Cleaning Products

Cleaning Products here – for your Photographic Equipment: Photography isn’t a sterile business. Unless you’re shooting in a studio at all times, dust, mist, mud, rain, sea spray, and all other outdoor dirt can easily get on your camera. And don’t forget how easily oil from your fingers can smudge a lens.

Whether you’ve invested in a lower end Camera, or went all out for a top model; the need to keep your camera maintained is imperative to enjoy quality photos and the lifelong care of your camera.

We stock a small range of cleaning products for your camera, lenses, & exterior. Keep your photographic equipment in top condition! We also offer a camera cleaning service in store, for those who would rather leave it to the professionals. Contact Us or see below for more information.

1. Keep Your Lenses and Filters Clean

Any dirt or smudges on your lens or filter will be picked up in your final images so it’s important to keep them clean. A simple microfiber lens cleaning cloth is extremely important to have in your kit bag. You may even benefit from having two cloths: one for cleaning wet or greasy smudges, and another for drying.

If you find your lens has dust or sand on it, be careful not to rub or smudge it into the glass and cause further damage to your lens or filter. In this case, it is best to use a lens blower brush to gently blow away the dirt before wiping anything.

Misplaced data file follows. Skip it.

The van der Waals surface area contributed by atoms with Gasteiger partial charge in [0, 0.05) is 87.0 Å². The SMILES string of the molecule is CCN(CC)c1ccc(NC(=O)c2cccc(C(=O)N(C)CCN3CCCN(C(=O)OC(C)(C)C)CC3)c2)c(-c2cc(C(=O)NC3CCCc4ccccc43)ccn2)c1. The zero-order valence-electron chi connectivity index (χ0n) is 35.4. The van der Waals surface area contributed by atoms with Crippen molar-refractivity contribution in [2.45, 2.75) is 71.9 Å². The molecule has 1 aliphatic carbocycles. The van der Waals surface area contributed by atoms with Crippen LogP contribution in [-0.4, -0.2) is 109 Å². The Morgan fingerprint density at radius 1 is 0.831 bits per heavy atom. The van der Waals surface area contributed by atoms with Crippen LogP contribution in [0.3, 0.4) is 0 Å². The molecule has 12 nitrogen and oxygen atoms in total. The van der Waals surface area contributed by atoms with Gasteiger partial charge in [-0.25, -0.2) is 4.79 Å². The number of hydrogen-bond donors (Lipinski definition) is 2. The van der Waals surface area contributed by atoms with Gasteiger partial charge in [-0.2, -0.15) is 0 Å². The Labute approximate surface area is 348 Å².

2. Use a Filter to Protect Your Lens

Photography is all about capturing light, and light enters your camera via the lens. If your lens gets scratched or damaged in any way, not only will it cost you a lot of money to repair, but your images will also be negatively affected.

You can protect your lenses quickly and relatively affordably simply by adding screw-on protection filters. This means that if your camera or lens is accidentally knocked or dropped, the filter will take the brunt of the impact rather than the lens itself.

3. Grab a Spare Lens Cap

It’s amazing how easily you can lose your camera body and lens-back caps. If you don’t have a spare then you run the risk of having to leave your camera or lens exposed, allowing for dust and water to easily access the most delicate part of your gear. Likewise, it’s always a good idea to carry an extra lens cap to protect the front element of your lens.

4. Store Your Gear in a Low-Humidity Area

It’s always a good idea to store your camera gear somewhere where it can air out while you’re not using it. Try to avoid leaving your camera zipped up in a camera bag where mold can grow (avoid bedrooms and moist places in your house), especially if you have been shooting in the rain or near water. And do not leave your gear in direct sunlight.

5. Remove the Battery When Not Using Your Camera

Last but not least, if you aren’t planning on using your camera for some time, then be sure to remove the battery as it can drain further if it’s kept in the camera for long periods of time without use.

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